Attitudes are the real disability, as the now-familiar bumper sticker reminds us, and this week Missoula’s disability community comes together to celebrate the progress that’s been made toward reshaping public attitudes about the disabled, and discuss the work that remains to be done.
July 26 marks the ten-year anniversary of the signing of the Americans with Disabilities Act (ADA), the landmark legislation that brought to millions of Americans with physical and mental disabilities sweeping reforms and civil rights guarantees in employment, housing, telecommunications, education, access to public facilities and governmental services.
The Missoula celebration, which kicks off during Wednesday’s Out To Lunch festival in Caras Park, coincides with a host of celebrations going on that day in eight other Montana cities and hundreds more throughout the nation.
“Our mission is about progress, diversity and vision, because we know that there’s been a lot of progress made, and we know that in terms of diversity, there are so many different kinds of disabilities,” says Jude Monson, education coordinator for Summit Independent Living Center and the Montana coordinator for ADA celebrations. “But it’s also for the Missoula community to say, they are part of our community, and [see] how can we benefit each other.”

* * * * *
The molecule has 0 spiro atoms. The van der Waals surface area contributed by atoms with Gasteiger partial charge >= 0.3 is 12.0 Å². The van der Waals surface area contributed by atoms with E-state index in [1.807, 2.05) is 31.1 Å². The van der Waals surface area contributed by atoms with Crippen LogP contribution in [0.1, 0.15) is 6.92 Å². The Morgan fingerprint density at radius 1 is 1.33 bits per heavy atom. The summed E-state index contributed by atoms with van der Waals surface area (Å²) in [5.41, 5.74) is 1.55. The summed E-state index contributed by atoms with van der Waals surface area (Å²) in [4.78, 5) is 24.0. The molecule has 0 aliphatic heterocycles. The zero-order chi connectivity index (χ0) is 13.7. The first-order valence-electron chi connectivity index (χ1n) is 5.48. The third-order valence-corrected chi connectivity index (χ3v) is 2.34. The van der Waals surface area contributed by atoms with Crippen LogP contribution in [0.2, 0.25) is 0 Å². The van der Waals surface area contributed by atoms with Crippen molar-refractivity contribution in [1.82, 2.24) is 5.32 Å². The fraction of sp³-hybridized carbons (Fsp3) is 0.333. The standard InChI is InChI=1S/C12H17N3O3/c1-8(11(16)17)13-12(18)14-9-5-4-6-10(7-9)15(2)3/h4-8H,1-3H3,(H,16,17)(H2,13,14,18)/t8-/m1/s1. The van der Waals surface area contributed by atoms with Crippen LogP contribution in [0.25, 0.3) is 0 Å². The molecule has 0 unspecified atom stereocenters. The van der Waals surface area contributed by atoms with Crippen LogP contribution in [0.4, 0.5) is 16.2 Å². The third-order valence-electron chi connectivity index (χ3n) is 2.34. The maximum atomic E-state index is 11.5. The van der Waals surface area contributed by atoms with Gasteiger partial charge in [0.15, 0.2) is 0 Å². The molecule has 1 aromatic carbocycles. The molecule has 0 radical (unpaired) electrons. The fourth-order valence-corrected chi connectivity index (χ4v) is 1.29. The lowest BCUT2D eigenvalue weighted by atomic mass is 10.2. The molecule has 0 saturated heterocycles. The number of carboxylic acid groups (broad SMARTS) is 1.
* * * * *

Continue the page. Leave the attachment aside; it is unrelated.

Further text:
By now, most Americans have some degree of awareness of ADA, from its requirements about handicapped parking spaces and wheelchair-accessible doorways, to closed captioning on television broadcasts and in courtroom procedures for the hearing impaired.
But the ADA also protects a diversity of other individuals with physical and mental impairments, from the burn victim who has lost his sense of touch, to the person injured by a chemical accident, such as some victims of the 1996 Alberton chlorine spill.
Monson notes that Missoula, as a progressive and well-educated urban community, has made remarkable strides in its ADA compliance, as has the University of Montana, Mountain Line bus system and many Missoula-area businesses. Still, she says more work remains to be done, such as better educating architects, builders and small business owners about the reasonable—and cost-effective—accommodations they can make for both disabled customers and employees. Mentoring and leadership programs in the public schools have also raised awareness of the needs of the disabled by presenting young people with positive role models of adults with disabilities.
“Everyone has a dream,” says Monson. “Yes, it’s great that Missoula has done so much, but there’s still more to do and always will be. And so we need to stop and celebrate at this moment and keep moving forward.”